The Plaintiff suffered various soft tissue injuries to her neck and back that healed before trial.  The Plaintiff’s worst injury was to her left shoulder.   Dr. Day, an orthapeadic surgeon gave evidence that the Plaintiff suffered an “abnormality in the subscapularis tendon at the site of the superior border.  In addition there was inflammation in the subacromial bursa.”  Dr. Day also testified that the plaintiff had a “post traumatic tendinopathy causing some discomfort“.
The Plaintiff required surgery to “clean up” a “thick, tight subacromial bursa” because this caused irritation.
Following this the Plaintiff continued to have some shoulder pain which was aggravated by certain movements.  The Court accepted that this would likely continue into the future.  In assessing the non-pecuniary loss the Plaintiff suffered as a result of her injuries at $60,000 Madam Justice Kloegman found as follows:

[11] Due to the plethora of shoulder injury cases in the case law, it is important to distinguish the plaintiff’s shoulder injury from some of the shoulder injuries suffered by other plaintiffs in other cases. In the case at bar, the plaintiff does not have:

1.       neurological deficit;

2.       instability in her shoulder;

3.       frozen shoulder;

4.       restricted range of motion;

5.       dislocation or subluxation;

6.       arthritis; and

7.       muscle wasting.

[12] However, I accept that the plaintiff does have ongoing chronic pain in her shoulder which is exacerbated by certain movements. There was no suggestion that the plaintiff was a malingerer or was exaggerating her symptoms. Notwithstanding that pain is a subjective symptom, the medical professionals found some objective corroboration in the tendinopathy and bursitis. Unfortunately, the plaintiff will likely continue to suffer various degrees of pain in her left shoulder in the future. To this extent she is mildly restricted in her activities and potential for employment.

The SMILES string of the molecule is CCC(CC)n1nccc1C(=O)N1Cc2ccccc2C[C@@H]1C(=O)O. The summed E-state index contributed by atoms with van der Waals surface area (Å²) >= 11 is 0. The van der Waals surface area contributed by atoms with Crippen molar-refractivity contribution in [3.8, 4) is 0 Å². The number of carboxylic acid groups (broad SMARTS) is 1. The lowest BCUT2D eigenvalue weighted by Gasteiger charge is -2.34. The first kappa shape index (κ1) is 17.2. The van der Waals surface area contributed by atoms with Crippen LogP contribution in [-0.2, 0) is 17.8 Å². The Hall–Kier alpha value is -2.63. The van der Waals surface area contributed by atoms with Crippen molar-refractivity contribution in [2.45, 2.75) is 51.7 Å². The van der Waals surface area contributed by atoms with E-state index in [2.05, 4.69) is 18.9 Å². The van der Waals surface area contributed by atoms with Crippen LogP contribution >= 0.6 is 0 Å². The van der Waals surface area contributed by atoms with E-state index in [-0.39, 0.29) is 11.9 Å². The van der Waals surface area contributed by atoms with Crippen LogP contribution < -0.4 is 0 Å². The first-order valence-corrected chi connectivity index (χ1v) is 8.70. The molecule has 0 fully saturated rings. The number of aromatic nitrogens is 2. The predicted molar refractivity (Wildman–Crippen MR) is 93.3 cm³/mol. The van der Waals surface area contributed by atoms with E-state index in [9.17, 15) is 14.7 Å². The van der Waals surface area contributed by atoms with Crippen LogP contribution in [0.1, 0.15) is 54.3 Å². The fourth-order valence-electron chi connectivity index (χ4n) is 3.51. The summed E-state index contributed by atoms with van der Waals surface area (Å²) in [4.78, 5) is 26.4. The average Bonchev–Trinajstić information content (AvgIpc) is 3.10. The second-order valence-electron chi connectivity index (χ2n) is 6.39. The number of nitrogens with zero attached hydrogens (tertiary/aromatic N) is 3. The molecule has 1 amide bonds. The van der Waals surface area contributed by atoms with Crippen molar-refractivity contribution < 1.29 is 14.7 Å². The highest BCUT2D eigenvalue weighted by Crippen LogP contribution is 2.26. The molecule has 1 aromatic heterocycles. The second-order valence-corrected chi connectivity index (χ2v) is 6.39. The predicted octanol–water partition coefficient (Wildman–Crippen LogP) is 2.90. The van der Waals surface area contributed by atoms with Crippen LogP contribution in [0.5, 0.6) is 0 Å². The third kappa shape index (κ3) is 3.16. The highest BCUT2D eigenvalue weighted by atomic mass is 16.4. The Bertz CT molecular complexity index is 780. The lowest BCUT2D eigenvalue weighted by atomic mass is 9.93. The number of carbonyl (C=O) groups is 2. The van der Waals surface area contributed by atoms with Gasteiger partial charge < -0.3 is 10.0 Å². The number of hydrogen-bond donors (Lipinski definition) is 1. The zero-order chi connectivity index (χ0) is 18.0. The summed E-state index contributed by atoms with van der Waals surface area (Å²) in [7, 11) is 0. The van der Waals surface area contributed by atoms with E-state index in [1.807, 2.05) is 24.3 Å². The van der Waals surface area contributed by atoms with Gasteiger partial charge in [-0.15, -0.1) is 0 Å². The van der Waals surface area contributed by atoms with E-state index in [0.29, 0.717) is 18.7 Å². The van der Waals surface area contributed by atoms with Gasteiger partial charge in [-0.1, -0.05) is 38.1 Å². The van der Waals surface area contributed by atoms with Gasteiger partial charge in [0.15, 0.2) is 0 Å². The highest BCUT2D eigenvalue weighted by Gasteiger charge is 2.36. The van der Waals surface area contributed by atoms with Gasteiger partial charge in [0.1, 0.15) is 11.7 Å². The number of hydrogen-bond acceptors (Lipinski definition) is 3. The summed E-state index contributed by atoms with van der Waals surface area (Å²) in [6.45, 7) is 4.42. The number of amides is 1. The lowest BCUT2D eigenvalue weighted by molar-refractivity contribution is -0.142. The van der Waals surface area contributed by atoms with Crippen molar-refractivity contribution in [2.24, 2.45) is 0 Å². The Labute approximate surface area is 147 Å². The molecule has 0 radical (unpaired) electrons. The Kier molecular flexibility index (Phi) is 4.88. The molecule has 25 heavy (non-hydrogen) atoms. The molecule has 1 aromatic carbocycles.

[13] In summary, I find that the accident caused injury to the plaintiff, primarily in her left shoulder joint, which injury is mildly impairing and likely of a permanent nature. This injury has caused and will continue to cause the plaintiff pain and suffering, and has caused and will continue to cause some loss in her ability to earn income both in the past and the present. ..

[21] As I have found that the plaintiff is likely permanently impaired, albeit to a minor degree, the cases of Thauli, Grant and John are more helpful. Reviewing these cases and keeping in mind the more severe injuries described in those cases, I am of the view that $60,000 is reasonable compensation for the plaintiff’s pain and suffering in this case.

  • Failure To Mitigate

This case is also worth reviewing for the Court’s discussion of the law of mitigation.  Here Madam Justice Kloegman found that the unreasonably failed to follow her doctors advice to have a cortisone injection in her shoulder.  The court found that there was a chance that this would have improved her symptoms.

The Plaintiff did not follow her doctor’s recommendation apparently because of “what she read on the internet” and discussions she had “with her claims adjuster and chiropractor“.  The court found that these were unreasonable explanations for not following the doctor’s advice and as a result reduced the Plaintiff’s damages by 10%.  The Courts discussion of mitigation can be found at paragraphs 34-35 of the reasons for judgement.

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ERIK
MAGRAKEN

Personal Injury Lawyer

When not writing the BC Injury Law Blog, Erik is the managing partner at MacIsaac & Company, based in Victoria, B.C. He is also involved with combative sports regulatory issues and authors the Combat Sports Law Blog.